This 'Feel-Good' Humans of New York Disability Story Is Actually Harmful
Yesterday, @humansofny, an Instagram page with 11.5 million followers, posted a story from a physical therapist serving disabled children in the South Bronx.
While I’m all for disability representation in the media, a lot of it is harmful, and most content is written by non-disabled people — including this particular post.
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Below is a copy of the caption. I’ve underlined a few phrases I want you to pay special attention to as we break down what exactly is harmful about this:
“I’m a physical therapist for severely disabled children in the South Bronx. Their observation skills are so keen. They understand more than you know. But they rarely get spoken to, or hugged. Often they aren’t even treated like humans. When the world can’t understand what you want, it kind of ignores you. I had one student named Tamisha who was stuck in a wheelchair. She could only move her eyes. She couldn’t speak, but I could basically read her mind. Tamisha was very intelligent, and very sarcastic. If someone in tight clothing got on the elevator, she’d roll her eyes. And giggle. I’d have to pretend I didn’t know why she was laughing. We grew so close over the years. On Halloween I dressed her up as a butterfly, because that’s how I saw her. She was trapped in this body, but she was a soul with so much depth and so much future. Many of these kids have nowhere to go when they graduate from school. They lose their social lives, and sense of purpose. They’re imprisoned in their bedrooms for the rest of their lives. When Tamisha graduated I wanted to do something for her. Her economic situation was not good. She was being raised by a single father. But Tamisha was completely immobile, so it’s not like I could just get her something cool on Amazon. But my husband and I came up with another idea. We went to Home Depot and got paint, and butterflies, and rainbow decals. And we completely transformed her bedroom. We wouldn’t let her look. We made her sleep in the living room. But at the end of the weekend, when Tamisha’s father carried her in— she started going wild. Her eyes lit up. She’s making all kinds of vocalizations. Her father is holding her, and he’s crying. It was a miracle. Every makeover is a miracle. We’ve done about 20 of them now. We always manage to find the money. We always manage to find the volunteers. Somehow they always come together in a magnificent way. Our process always begins with an interview process. We ask the person: what makes you happy? What colors do you love? What are your favorite things? We figure out exactly what they want. We let them design their dream room. Then we become the instruments who bring that dream to life.”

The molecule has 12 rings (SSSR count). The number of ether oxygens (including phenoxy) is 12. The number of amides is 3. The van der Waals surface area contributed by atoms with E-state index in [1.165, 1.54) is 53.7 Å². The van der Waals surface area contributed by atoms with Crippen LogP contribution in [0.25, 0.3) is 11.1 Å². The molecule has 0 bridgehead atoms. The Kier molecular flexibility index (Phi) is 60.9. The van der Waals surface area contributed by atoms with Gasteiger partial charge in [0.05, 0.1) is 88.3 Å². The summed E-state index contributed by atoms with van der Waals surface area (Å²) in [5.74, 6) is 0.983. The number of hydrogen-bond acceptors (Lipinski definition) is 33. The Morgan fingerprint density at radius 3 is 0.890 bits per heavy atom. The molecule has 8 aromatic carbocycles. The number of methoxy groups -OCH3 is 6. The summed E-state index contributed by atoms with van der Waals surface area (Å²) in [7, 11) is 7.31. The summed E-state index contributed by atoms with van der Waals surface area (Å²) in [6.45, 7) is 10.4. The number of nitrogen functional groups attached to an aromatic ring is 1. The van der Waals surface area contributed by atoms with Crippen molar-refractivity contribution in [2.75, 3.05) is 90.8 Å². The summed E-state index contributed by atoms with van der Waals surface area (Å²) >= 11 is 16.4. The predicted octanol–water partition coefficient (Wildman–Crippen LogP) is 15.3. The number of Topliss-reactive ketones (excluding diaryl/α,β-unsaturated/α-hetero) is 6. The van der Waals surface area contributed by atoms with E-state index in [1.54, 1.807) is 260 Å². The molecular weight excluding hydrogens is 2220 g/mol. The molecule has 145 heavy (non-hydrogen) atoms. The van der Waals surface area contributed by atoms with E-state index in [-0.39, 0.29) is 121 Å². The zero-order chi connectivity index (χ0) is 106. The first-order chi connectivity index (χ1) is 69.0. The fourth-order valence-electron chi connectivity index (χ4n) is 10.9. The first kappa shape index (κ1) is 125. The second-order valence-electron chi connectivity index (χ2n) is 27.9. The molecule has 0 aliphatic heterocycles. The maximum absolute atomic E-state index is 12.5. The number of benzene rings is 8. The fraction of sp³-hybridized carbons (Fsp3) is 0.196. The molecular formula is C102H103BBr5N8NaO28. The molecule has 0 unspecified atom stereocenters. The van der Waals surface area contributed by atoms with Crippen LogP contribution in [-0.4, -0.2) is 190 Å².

First of all, I want to note how much I love this woman’s mission. As someone who spends a lot of time in her bedroom resting, I know the power that your environment can hold over your mood. And while I don’t doubt that she had good intentions, there were some glaring examples of harmful rhetoric in this post.
Item one: “stuck in a wheelchair.”
Now, let me preface this by noting that I am not a wheelchair user. Although I have mobility issues, they have not progressed to the point of needing a mobility aid. But through connecting with people in wheelchairs across social media, I’ve learned that an overwhelming majority of them agree that phrases like “wheelchair-bound” and “stuck in a wheelchair” are harmful. For many, wheelchairs actually create freedom and independence by acting as the user’s legs.